MOD 283: The purpose of this contract modification is to update CLIN 16 - Landsat 9 Mission, to add Mission Unique Service 15.0 (MUS 15) Battery Relay Box Support and Data Rate Testing and to move the MSCDR in Section D, Attachment D8N - Work Plan. Additionally this modification fixes a clerical error on page C-30.1 Clause 19.8 was inadvertently removed in a prior modification and is now being replaced.  As a result, the following changes are being made:  a. Section B, Clause 1.6, IDIQ Launch Service Task Order (LSTO), Table B-8.16, IDIQ Launch Service Task Order for the Landsat 9 Mission is revised as follows: The total value of CLIN 16 is increased by $313,910, from $141,122,193 to $141,436,103. The total value of SubCLIN 16C is increased by $313,910, from $8,774,204 to $9,088,114.  b. Section B, Clause 2.1, NLS II Total Contract Amount: The firm-fixed price of the contract is increased by $313,910, from $2,322,346,987 to $2,322,660,897.

Offline mmonty

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Re: Atlas V - Landsat 9 - Vandenberg - January 2021
« Reply #16 on: 07/30/2020 08:17 pm »
now NET September 2021 per internal documents

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Re: Atlas V - Landsat 9 - Vandenberg - September 2021
« Reply #17 on: 08/26/2020 03:30 am »
From a ridesharing symposium today: this flight has an ESPA ring with 18 rideshare spacecraft.  One port on the ESPA ring will be left open to allow access to the main payload while in the fairing.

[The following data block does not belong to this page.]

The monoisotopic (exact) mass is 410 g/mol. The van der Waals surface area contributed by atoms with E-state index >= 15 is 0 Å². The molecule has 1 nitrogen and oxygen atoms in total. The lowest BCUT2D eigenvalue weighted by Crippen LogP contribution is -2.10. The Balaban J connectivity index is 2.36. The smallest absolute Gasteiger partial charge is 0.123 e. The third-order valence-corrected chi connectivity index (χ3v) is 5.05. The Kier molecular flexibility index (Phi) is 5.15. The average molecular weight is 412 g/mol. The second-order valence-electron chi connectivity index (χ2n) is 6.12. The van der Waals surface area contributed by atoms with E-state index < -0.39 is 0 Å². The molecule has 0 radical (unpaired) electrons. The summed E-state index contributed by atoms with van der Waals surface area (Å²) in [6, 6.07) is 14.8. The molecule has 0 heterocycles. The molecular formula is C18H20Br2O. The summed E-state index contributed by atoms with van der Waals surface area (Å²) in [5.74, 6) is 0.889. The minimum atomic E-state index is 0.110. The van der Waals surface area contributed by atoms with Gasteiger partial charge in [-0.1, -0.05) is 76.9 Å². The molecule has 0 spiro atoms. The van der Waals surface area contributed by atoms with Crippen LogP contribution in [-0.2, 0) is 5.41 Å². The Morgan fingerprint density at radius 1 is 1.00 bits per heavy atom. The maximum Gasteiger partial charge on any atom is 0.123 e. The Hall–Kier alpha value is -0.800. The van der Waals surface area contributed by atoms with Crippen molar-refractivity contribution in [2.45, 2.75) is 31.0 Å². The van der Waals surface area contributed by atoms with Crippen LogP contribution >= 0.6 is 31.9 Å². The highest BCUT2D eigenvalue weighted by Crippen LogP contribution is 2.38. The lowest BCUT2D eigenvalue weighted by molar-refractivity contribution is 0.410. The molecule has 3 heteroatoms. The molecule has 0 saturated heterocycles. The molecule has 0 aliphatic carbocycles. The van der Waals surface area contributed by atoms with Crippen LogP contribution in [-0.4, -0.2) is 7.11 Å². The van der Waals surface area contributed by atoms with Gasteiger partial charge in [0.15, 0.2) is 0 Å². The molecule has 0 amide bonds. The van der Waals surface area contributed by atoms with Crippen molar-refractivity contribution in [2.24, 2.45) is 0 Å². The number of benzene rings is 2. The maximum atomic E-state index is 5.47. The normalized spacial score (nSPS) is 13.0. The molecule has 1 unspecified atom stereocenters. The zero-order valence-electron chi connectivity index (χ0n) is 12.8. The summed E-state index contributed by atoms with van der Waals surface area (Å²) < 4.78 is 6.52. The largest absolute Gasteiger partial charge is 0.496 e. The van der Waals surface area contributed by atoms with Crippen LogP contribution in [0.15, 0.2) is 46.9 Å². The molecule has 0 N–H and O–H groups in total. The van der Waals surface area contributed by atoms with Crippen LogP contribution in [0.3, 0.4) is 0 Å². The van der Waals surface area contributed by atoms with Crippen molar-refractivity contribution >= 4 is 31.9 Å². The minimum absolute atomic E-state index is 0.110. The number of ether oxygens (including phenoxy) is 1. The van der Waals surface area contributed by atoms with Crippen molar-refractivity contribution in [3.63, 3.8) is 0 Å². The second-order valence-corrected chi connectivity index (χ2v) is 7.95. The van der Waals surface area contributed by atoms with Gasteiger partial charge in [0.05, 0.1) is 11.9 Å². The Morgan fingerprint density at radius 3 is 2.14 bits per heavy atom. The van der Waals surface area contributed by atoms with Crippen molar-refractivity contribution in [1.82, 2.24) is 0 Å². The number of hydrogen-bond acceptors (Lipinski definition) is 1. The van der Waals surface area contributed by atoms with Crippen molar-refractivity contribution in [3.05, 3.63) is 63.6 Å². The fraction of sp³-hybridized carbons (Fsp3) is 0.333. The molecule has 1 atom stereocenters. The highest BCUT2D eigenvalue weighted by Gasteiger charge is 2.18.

« Last Edit: 08/26/2020 03:30 am by gongora »

Offline mmonty

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Re: Atlas V - Landsat 9 - Vandenberg - September 2021
« Reply #18 on: 08/29/2020 02:44 am »
Both instrument payloads (OLI-2 and TIRS-2) are now fully integrated with the spacecraft bus.
Combined environmental testing will start next month and continue into spring 2021.

Offline zubenelgenubi

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Re: Atlas V - Landsat 9 - Vandenberg - September 2021
« Reply #19 on: 09/09/2020 06:03 pm »
now NET September 2021 per internal documents
Coronavirus delays push back launch of next Landsat to September 2021, SFN, September 7, 2020
Launch previously scheduled for December 2020, then April 2021.
Quote
“The Landsat 9 observatory integration is well underway, overcoming earlier spacecraft development delays that had moved the launch date into 2021,” [Jacob Richmond, a spokesperson for NASA’s Goddard Space Flight Center in Greenbelt, Maryland] said in response to questions from Spaceflight Now. “The pandemic has interfered with the efficiency of this work, inhibiting critical project team travel to the Northrop Grumman Space System facility in Gilbert, Arizona.”

Both instrument payloads (OLI-2 and TIRS-2) are now fully integrated with the spacecraft bus.
Combined environmental testing will start next month and continue into spring 2021.
Quote
The OLI-2 and TIRS-2 instruments were delivered to Northrop Grumman last year and installed on the Landsat 9 spacecraft to begin electrical testing.
« Last Edit: 09/09/2020 06:15 pm by zubenelgenubi »